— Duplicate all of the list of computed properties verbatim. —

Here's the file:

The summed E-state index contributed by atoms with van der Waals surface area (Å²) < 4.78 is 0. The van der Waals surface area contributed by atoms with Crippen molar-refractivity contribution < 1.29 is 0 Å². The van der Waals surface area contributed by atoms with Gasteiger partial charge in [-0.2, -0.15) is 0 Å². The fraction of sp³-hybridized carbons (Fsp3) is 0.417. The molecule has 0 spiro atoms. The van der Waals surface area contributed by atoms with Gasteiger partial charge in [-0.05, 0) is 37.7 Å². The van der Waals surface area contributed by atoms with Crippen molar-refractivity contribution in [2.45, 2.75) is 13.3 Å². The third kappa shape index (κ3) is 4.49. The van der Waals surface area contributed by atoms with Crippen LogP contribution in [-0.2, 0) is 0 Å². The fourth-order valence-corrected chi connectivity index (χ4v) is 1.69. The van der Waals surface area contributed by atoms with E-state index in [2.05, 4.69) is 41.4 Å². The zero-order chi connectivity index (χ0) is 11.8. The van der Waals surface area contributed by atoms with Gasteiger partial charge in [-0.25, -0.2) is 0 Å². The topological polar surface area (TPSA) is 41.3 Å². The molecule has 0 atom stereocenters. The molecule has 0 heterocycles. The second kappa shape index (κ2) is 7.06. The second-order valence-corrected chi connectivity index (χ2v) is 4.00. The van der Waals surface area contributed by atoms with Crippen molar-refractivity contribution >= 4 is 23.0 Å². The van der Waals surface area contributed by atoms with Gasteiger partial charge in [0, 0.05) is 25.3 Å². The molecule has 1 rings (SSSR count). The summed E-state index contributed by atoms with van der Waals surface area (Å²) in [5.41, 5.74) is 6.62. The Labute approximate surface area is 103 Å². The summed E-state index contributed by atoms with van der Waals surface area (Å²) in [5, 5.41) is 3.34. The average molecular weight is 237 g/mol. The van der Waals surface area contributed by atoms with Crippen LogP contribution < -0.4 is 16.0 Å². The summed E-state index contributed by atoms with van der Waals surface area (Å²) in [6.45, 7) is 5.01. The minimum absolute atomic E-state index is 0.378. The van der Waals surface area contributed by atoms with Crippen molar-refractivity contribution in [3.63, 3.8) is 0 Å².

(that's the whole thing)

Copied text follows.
The summed E-state index contributed by atoms with van der Waals surface area (Å²) < 4.78 is 0. The van der Waals surface area contributed by atoms with Crippen molar-refractivity contribution < 1.29 is 0 Å². The van der Waals surface area contributed by atoms with Gasteiger partial charge in [-0.2, -0.15) is 0 Å². The fraction of sp³-hybridized carbons (Fsp3) is 0.417. The molecule has 0 spiro atoms. The van der Waals surface area contributed by atoms with Gasteiger partial charge in [-0.05, 0) is 37.7 Å². The van der Waals surface area contributed by atoms with Crippen molar-refractivity contribution in [2.45, 2.75) is 13.3 Å². The third kappa shape index (κ3) is 4.49. The van der Waals surface area contributed by atoms with Crippen LogP contribution in [-0.2, 0) is 0 Å². The fourth-order valence-corrected chi connectivity index (χ4v) is 1.69. The van der Waals surface area contributed by atoms with E-state index in [2.05, 4.69) is 41.4 Å². The zero-order chi connectivity index (χ0) is 11.8. The van der Waals surface area contributed by atoms with Gasteiger partial charge in [-0.25, -0.2) is 0 Å². The topological polar surface area (TPSA) is 41.3 Å². The molecule has 0 atom stereocenters. The molecule has 0 heterocycles. The second kappa shape index (κ2) is 7.06. The second-order valence-corrected chi connectivity index (χ2v) is 4.00. The van der Waals surface area contributed by atoms with Crippen molar-refractivity contribution >= 4 is 23.0 Å². The van der Waals surface area contributed by atoms with Gasteiger partial charge in [0, 0.05) is 25.3 Å². The molecule has 1 rings (SSSR count). The summed E-state index contributed by atoms with van der Waals surface area (Å²) in [5.41, 5.74) is 6.62. The Labute approximate surface area is 103 Å². The summed E-state index contributed by atoms with van der Waals surface area (Å²) in [5, 5.41) is 3.34. The average molecular weight is 237 g/mol. The van der Waals surface area contributed by atoms with Crippen LogP contribution < -0.4 is 16.0 Å². The summed E-state index contributed by atoms with van der Waals surface area (Å²) in [6.45, 7) is 5.01. The minimum absolute atomic E-state index is 0.378. The van der Waals surface area contributed by atoms with Crippen molar-refractivity contribution in [3.63, 3.8) is 0 Å².